The orally administered enhancing agents which may be used in practicing the preferred embodiment of the invention include, but are not limited to, the following:

    • Cyclosporins, including cyclosporins A through Z but particularly cyclosporin A (cyclosporine), cyclosporin F, cyclosporin D, dihydro cyclosporin A, dihydro cyclosporin C, acetyl cyclosporin A, PSC-833, SDZ-NIM 8111 (both from Sandoz Pharmaceutical Corp). The structures of cyclosporins A–Z are described in Table 1 below. SDZ-NIM 811 is (Me-Ile-4)-cyclosporin, an antiviral, non-immunosuppressive cyclosporin.

TABLE 1
Cyclosporins A–Z
Cyclosporin Aminoacids
Cy- 1 2 3 4 5 6 7 8 9 10 11
CyA Mebmt Abu Sar MeLeu Val MeLeu Ala D-Ala MeLeu MeLeu MeVal
CyB Mebmt Ala Sar MeLeu Val MeLeu Ala D-Ala MeLeu MeLeu MeVal
CyC Mebmt Thr Sar MeLeu Val MeLeu Ala D-Ala MeLeu MeLeu MeVal
CyD Mebmt Val Sar MeLeu Val MeLeu Ala D-Ala MeLeu MeLeu MeVal
CyE Mebmt Abu Sar MeLeu Val MeLeu Ala D-Ala MeLeu MeLeu Val
CyF Desoxy- Abu Sar MeLeu Val MeLeu Ala D-Ala MeLeu MeLeu MeVal
Mebmt
CyG Mebmt Nva Sar MeLeu Val MeLeu Ala D-Ala MeLeu MeLeu MeVal
CyH Mebmt Abu Sar MeLeu Val MeLeu Ala D-Ala MeLeu MeLeu D-Mev
CyI Mebmt Val Sar MeLeu Val MeLeu Ala D-Ala MeLeu Leu MeVal
CyK Desoxy- Val Sar MeLeu Val MeLeu Ala D-Ala MeLeu MeLeu MeVal
Mebmt
CyL Bmt Abu Sar MeLeu Val MeLeu Ala D-Ala MeLeu MeLeu MeVal
CyM Mebmt Nva Sar MeLeu Val MeLeu Ala D-Ala MeLeu MeLeu MeVal
CyN Mebmt Nva Sar MeLeu Val MeLeu Ala D-Ala MeLeu Leu MeVal
CyO MeLeu Nva Sar MeLeu Val MeLeu Ala D-Ala MeLeu MeLeu MeVal
CyP Bmt Thr Sar MeLeu Val MeLeu Ala D-Ala MeLeu MeLeu MeVal
CyQ Mebmt Abu Sar Val Val MeLeu Ala D-Ala MeLeu MeLeu MeVal
CyR Mebmt Abu Sar MeLeu Val Leu Ala D-Ala MeLeu Leu MeVal
CyS Mebmt Thr Sar Val Val MeLeu Ala D-Ala MeLeu MeLeu MeVal
CyT Mebmt Abu Sar MeLeu Val MeLeu Ala D-Ala MeLeu Leu MeVal
CyU Mebmt Abu Sar MeLeu Val Leu Ala D-Ala MeLeu MeLeu MeVal
CyV Mebmt Abu Sar MeLeu Val MeLeu Ala D-Ala MeLeu MeLeu MeVal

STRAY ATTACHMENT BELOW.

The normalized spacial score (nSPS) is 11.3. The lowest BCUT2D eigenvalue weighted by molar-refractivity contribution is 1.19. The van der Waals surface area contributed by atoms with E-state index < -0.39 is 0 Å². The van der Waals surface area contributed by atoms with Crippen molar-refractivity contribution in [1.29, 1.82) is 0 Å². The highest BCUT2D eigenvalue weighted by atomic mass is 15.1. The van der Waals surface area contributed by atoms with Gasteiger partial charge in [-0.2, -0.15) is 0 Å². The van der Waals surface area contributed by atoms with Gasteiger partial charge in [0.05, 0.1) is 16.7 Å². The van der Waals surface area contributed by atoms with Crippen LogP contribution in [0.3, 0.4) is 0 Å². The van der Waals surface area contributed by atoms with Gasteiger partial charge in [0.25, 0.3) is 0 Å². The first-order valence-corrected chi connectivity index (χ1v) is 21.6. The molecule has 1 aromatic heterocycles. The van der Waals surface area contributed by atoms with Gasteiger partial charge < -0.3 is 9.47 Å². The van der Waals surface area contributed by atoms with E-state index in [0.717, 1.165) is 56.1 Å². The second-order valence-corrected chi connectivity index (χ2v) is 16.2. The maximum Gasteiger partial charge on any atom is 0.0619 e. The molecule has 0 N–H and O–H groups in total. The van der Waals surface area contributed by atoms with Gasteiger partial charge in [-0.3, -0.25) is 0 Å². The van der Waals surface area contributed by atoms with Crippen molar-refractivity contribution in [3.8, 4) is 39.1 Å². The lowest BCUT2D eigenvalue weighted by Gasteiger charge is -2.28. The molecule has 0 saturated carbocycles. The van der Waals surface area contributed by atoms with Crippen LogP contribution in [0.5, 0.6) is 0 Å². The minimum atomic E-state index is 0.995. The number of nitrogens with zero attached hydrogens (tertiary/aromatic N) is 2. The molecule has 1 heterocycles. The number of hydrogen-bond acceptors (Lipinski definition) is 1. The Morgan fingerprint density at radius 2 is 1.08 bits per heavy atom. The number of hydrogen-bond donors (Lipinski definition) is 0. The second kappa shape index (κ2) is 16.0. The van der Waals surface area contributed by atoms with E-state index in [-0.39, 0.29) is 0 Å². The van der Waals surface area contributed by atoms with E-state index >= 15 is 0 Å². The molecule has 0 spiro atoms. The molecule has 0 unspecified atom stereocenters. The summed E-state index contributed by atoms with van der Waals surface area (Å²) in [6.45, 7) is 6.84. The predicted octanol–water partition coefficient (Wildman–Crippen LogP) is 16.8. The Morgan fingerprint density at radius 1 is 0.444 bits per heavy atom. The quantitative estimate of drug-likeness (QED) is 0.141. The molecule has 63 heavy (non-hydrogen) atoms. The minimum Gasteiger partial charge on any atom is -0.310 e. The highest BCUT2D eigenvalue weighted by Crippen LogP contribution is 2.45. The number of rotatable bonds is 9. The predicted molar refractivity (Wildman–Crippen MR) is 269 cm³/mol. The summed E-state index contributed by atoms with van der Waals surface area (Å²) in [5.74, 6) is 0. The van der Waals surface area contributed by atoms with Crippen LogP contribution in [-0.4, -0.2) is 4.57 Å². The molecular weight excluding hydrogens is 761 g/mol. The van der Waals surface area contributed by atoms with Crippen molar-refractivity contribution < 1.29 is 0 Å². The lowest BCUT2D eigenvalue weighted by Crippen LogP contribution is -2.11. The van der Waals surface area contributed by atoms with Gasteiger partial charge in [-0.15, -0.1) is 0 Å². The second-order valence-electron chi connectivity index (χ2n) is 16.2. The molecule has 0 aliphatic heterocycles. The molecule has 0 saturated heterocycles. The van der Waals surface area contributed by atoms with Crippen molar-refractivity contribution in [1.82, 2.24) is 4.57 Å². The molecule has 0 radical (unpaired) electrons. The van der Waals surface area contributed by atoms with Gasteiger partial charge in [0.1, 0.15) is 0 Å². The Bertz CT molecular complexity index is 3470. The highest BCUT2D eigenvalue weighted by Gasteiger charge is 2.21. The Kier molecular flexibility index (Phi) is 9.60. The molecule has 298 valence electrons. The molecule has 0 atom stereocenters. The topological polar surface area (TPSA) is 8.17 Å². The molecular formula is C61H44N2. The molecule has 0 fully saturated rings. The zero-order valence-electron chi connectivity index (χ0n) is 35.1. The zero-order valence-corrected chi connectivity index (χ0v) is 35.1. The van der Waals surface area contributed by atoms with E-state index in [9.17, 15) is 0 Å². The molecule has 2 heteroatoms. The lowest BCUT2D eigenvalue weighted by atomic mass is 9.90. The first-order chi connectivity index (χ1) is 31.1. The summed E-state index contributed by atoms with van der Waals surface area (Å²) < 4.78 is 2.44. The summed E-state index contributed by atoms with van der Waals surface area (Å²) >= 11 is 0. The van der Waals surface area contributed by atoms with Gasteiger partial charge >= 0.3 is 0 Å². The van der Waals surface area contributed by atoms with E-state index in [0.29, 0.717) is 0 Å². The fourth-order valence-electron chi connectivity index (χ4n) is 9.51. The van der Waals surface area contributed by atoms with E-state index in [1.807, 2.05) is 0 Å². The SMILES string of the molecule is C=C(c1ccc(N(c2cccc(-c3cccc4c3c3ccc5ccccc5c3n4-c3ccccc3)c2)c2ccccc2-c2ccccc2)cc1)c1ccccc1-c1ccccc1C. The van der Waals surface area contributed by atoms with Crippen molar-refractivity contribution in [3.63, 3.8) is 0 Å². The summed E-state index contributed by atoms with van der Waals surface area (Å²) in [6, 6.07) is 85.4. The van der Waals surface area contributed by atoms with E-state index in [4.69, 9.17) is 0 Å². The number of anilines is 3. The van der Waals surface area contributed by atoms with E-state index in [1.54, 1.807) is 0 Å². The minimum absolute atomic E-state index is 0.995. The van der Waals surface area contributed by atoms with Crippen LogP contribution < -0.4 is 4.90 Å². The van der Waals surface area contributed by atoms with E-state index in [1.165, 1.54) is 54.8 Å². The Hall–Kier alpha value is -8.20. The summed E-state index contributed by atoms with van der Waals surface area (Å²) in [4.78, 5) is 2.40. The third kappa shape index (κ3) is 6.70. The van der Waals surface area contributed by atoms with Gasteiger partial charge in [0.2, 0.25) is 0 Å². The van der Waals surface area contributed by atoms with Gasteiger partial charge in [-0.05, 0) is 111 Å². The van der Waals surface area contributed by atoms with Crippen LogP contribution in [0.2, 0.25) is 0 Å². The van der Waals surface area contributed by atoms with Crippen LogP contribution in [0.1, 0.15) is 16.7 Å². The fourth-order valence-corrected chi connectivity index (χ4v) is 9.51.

CyW Mebmt Thr Sar MeLeu Val MeLeu Ala D-Ala MeLeu MeLeu Val
CyX Mebmt Nva Sar MeLeu Val MeLeu Ala D-Ala Leu MeLeu MeVal
CyY Mebmt Nva Sar MeLeu Val Leu Ala D-Ala MeLeu MeLeu MeVal
CyZ MeAmino Abu Sar MeLeu Val MeLeu Ala D-Ala MeLeu MeLeu MeVal
octyl
acid

Cyclosporins are a group of nonpolar cyclic oligopeptides (some of which have immunosuppressant activity) produced by the genus Tolypocladium, including, e.g., Tolypocladium inflatum Gams (formerly designated as Trichoderma Polysporum), Tolypocladium terricola and other fungi imperfecti. The major component, cyclosporin A (cyclosporine or CsA), has been identified along with several other lesser metabolites, for example, cyclosporins B through Z, some of which exhibit substantially less immunosuppressive activity than cyclosporin A. A number of synthetic and semi-synthetic analogs have also been prepared. See generally Jergorov et al., Phytochemistry, 38: 403–407 (1995). The present invention comprehends natural, semi-synthetic and synthetic analogs of cyclosporins.

Cyclosporins are neutral, lipophilic, cyclic undecapeptides with molecular weights of about 1200. They are used intravenously or orally as immunosuppressants, primarily for organ transplantation and certain other conditions. Cyclosporins, particularly cyclosporine (cyclosporin A), are known inhibitors of the P-glycoprotein efflux pump and other transporter pumps as well as of certain P450 degradative enzymes, but to date no effective regimens for applying this property clinically have been developed to the point of clinical and commercial feasibility or regulatory approval.